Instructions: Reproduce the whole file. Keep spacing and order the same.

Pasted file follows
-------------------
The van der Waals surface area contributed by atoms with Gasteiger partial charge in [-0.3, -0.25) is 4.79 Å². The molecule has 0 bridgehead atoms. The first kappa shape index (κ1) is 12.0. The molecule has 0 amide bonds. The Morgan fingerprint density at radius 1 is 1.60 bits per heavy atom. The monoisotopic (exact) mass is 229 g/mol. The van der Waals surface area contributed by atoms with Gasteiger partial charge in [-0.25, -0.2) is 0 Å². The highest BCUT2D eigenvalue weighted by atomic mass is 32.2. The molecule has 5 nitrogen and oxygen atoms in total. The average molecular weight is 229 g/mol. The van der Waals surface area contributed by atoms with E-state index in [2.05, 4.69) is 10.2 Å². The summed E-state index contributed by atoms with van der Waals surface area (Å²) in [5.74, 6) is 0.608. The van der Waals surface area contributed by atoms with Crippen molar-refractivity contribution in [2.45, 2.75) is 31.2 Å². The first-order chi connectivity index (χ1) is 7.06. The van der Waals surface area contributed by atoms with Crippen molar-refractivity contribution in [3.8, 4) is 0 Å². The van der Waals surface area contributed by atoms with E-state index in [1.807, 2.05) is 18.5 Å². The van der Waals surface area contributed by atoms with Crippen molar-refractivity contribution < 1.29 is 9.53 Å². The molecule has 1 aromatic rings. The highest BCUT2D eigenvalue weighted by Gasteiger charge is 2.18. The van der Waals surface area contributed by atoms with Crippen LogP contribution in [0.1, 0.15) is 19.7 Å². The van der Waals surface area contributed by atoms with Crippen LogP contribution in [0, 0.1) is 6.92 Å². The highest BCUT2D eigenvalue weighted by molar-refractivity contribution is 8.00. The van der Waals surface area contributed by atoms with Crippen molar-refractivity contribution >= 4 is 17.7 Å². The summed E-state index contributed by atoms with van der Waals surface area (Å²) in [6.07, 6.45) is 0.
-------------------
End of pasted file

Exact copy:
The van der Waals surface area contributed by atoms with Gasteiger partial charge in [-0.3, -0.25) is 4.79 Å². The molecule has 0 bridgehead atoms. The first kappa shape index (κ1) is 12.0. The molecule has 0 amide bonds. The Morgan fingerprint density at radius 1 is 1.60 bits per heavy atom. The monoisotopic (exact) mass is 229 g/mol. The van der Waals surface area contributed by atoms with Gasteiger partial charge in [-0.25, -0.2) is 0 Å². The highest BCUT2D eigenvalue weighted by atomic mass is 32.2. The molecule has 5 nitrogen and oxygen atoms in total. The average molecular weight is 229 g/mol. The van der Waals surface area contributed by atoms with E-state index in [2.05, 4.69) is 10.2 Å². The summed E-state index contributed by atoms with van der Waals surface area (Å²) in [5.74, 6) is 0.608. The van der Waals surface area contributed by atoms with Crippen molar-refractivity contribution in [2.45, 2.75) is 31.2 Å². The first-order chi connectivity index (χ1) is 7.06. The van der Waals surface area contributed by atoms with Crippen molar-refractivity contribution in [3.8, 4) is 0 Å². The van der Waals surface area contributed by atoms with E-state index in [1.807, 2.05) is 18.5 Å². The van der Waals surface area contributed by atoms with Crippen molar-refractivity contribution < 1.29 is 9.53 Å². The molecule has 1 aromatic rings. The highest BCUT2D eigenvalue weighted by Gasteiger charge is 2.18. The van der Waals surface area contributed by atoms with Crippen LogP contribution in [0.1, 0.15) is 19.7 Å². The van der Waals surface area contributed by atoms with Crippen LogP contribution in [0, 0.1) is 6.92 Å². The highest BCUT2D eigenvalue weighted by molar-refractivity contribution is 8.00. The van der Waals surface area contributed by atoms with Crippen molar-refractivity contribution >= 4 is 17.7 Å². The summed E-state index contributed by atoms with van der Waals surface area (Å²) in [6.07, 6.45) is 0.